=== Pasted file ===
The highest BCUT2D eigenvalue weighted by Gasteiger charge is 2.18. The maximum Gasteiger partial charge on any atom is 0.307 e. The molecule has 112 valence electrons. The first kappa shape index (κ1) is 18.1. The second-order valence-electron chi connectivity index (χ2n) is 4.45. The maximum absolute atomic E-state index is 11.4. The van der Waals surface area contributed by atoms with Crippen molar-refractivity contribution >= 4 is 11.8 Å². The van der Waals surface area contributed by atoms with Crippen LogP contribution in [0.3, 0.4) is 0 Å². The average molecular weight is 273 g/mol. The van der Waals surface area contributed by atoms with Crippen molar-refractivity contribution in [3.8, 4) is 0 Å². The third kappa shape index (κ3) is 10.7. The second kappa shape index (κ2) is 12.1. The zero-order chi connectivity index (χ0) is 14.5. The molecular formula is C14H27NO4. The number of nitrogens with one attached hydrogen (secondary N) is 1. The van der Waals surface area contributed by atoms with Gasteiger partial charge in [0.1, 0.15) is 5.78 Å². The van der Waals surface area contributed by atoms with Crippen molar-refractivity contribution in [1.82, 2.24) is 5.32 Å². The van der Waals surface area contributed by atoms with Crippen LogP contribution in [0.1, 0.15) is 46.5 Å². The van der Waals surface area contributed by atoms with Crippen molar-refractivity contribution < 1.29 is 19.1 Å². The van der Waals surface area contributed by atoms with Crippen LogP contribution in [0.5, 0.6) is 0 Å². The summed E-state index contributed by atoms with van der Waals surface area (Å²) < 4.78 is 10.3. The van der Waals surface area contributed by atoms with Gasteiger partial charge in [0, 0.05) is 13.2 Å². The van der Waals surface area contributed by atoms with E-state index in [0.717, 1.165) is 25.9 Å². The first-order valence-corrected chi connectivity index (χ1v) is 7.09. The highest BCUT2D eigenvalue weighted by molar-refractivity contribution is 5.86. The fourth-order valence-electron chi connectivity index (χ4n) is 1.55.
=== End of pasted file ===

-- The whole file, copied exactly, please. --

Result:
The highest BCUT2D eigenvalue weighted by Gasteiger charge is 2.18. The maximum Gasteiger partial charge on any atom is 0.307 e. The molecule has 112 valence electrons. The first kappa shape index (κ1) is 18.1. The second-order valence-electron chi connectivity index (χ2n) is 4.45. The maximum absolute atomic E-state index is 11.4. The van der Waals surface area contributed by atoms with Crippen molar-refractivity contribution >= 4 is 11.8 Å². The van der Waals surface area contributed by atoms with Crippen LogP contribution in [0.3, 0.4) is 0 Å². The average molecular weight is 273 g/mol. The van der Waals surface area contributed by atoms with Crippen molar-refractivity contribution in [3.8, 4) is 0 Å². The third kappa shape index (κ3) is 10.7. The second kappa shape index (κ2) is 12.1. The zero-order chi connectivity index (χ0) is 14.5. The molecular formula is C14H27NO4. The number of nitrogens with one attached hydrogen (secondary N) is 1. The van der Waals surface area contributed by atoms with Gasteiger partial charge in [0.1, 0.15) is 5.78 Å². The van der Waals surface area contributed by atoms with Crippen molar-refractivity contribution in [1.82, 2.24) is 5.32 Å². The van der Waals surface area contributed by atoms with Crippen LogP contribution in [0.1, 0.15) is 46.5 Å². The van der Waals surface area contributed by atoms with Crippen molar-refractivity contribution < 1.29 is 19.1 Å². The van der Waals surface area contributed by atoms with Crippen LogP contribution in [0.5, 0.6) is 0 Å². The summed E-state index contributed by atoms with van der Waals surface area (Å²) < 4.78 is 10.3. The van der Waals surface area contributed by atoms with Gasteiger partial charge in [0, 0.05) is 13.2 Å². The van der Waals surface area contributed by atoms with E-state index in [0.717, 1.165) is 25.9 Å². The first-order valence-corrected chi connectivity index (χ1v) is 7.09. The highest BCUT2D eigenvalue weighted by molar-refractivity contribution is 5.86. The fourth-order valence-electron chi connectivity index (χ4n) is 1.55.